I grew up on a dairy farm in Southern Colorado so there are a lot of times that I incorporate dairy into my diet. My website and my vision are all about sustainability and acceptance of life obstacles along the way. I encourage others to understand where food comes from and developing relations with local farmers/providers. Small agricultural companies are the core of my roots and I only hope that with the help of Paleo, and creating more transparency between the consumer and the farmer, more health conscious eaters will arise.
In the mainstream market there is an immense amount of false stigmas about organic, non organic, natural, grass fed and free range. Within my Farm to Tayble series I hope to debunk some of these myths and help consumers understand what farming really consists of in the US. I hope to give the consumer a birds eye view of what actually takes place in agriculture and what eating local really means.
With my background of growing up on a dairy farm in Southern Colorado I understand the importance of agriculture. I grew up with large gardens and processing our own livestock for meat that would serve our family all year-round. My family emphasized the importance of seasonal eating and making sure every aspect of the animal is not only consumed, but also respected.
With my agriculture background and my foodie mentality I sometimes feel stuck between a more realistic farmer approach and then the demands of the consumer.
What do I mean by this?
For example, let’s talk about free range chicken. On TV and social media we see these brutal images of chickens being trapped in small cages and having zero value of life.
For the consumers to feel better about this we started purchasing free-range chicken thinking that these chickens are outside roaming around and happy as pie.
But are they really?
There’s no precise federal government definition of “free range,” so the U.S. Department of Agriculture (USDA) approves these label claims on a case-by-case basis. USDA generally permits the term to be used if chickens have access to the outdoors for at least some part of the day, whether the chickens choose to go outside or not. In practice, most chickens stay close to water and feed, which is usually located within the chicken house. Chicken labeled as “organic” must also be “free-range,” but not all “free-range” chicken is also “organic.” Less than 1% of chickens nationwide are raised as “free range,” according to the National Chicken Council (NCC).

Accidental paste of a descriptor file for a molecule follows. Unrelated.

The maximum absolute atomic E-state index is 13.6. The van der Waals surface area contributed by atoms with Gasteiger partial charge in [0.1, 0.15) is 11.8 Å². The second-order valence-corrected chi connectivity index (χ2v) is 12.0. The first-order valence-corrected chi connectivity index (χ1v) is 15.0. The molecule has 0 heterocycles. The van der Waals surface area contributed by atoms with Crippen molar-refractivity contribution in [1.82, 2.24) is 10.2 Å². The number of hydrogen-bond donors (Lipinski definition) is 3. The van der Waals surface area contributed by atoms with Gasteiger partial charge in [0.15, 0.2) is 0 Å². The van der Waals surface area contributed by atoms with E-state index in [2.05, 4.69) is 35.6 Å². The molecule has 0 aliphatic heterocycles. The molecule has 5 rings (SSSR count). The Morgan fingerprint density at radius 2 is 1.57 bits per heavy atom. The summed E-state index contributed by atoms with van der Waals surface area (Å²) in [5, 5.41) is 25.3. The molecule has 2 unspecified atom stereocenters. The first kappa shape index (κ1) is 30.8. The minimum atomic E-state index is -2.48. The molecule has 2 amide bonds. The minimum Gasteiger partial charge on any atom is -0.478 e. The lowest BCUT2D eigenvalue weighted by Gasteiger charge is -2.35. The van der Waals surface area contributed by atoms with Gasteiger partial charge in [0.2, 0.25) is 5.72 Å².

Therefore, a farmer can literally leave the door open when feeding their chickens because they know the chickens aint goin nowhere when it is feeding time. They could consider this “Free Range” because they had the opportunity to go outside.
Does it make it right? No… but that is the system.
I feel for the farmers because those are my roots. I understand the pain, heartache and physical labor it takes to create a product of livestock. I also understand the consumers concerns though too. The consumer doesn’t want to be lied to–the consumer wants to think that they are actually purchasing a free range chicken.
How do we solve this problem?
Like I preach on my blog.. if the welfare of the animal is important to you. Get to know your farmer. Develop a relationship with local farmers and purchase their products after you understand and educate yourself about their farming techniques.
Quality of food is in your hands…
Overall I hope this blog post helped you ask questions. I don’t mean to discourage or bring doubt. If anything I hope to bring more awareness to local farmers and help the consumer understand that sometimes labels aren’t everything they seem to be. If you do choose to purchase chicken whether it is organic, free range or store bought, try my infamous Paleo ChickFilA nuggets.
- boneless skinless chicken breast - 2 large
- pickle juice - 1-2 cups (enough to submerge your chicken)
- onion powder
- garlic powder
- salt and pepper - to taste
- tapioca flour
- coconut oil
- Begin by marinating your chicken in the pickle juice. You want to make sure the chicken is fully immersed in the pickle juice.
- Refrigerate for at least 1 hour
- Once chicken is marinated, prepare the dry ingredients by scooping about ½ cup of the tapioca flour into a small bowl. Set aside
- Lay the chicken out on a cutting board.
- Cut the chicken into bite size pieces. Season the chicken with salt, pepper, garlic powder and onion powder. I fully covered the chicken with the seasonings. Flip over and season the other side.
- Next, lightly roll the chicken in the tapioca flour. Try not to handle the chicken too much, you want the seasonings to stick to the chicken for as long as possible.
- Place about ¼ cup of Coconut Oil in a sauce pan, bring up to a medium/high heat. ( If you want a more fried effect to your chicken add more oil )
- Place the nuggets in the oil and let cook for about 3 minutes on each side. Keep an eye on these. Coconut oil heats more quickly than your average oil. Once they are browned on one side, flip over and let brown on the other side.
- Remove and season with salt.
- Pair with favorite dipping sauce, I used Paleo Sriracha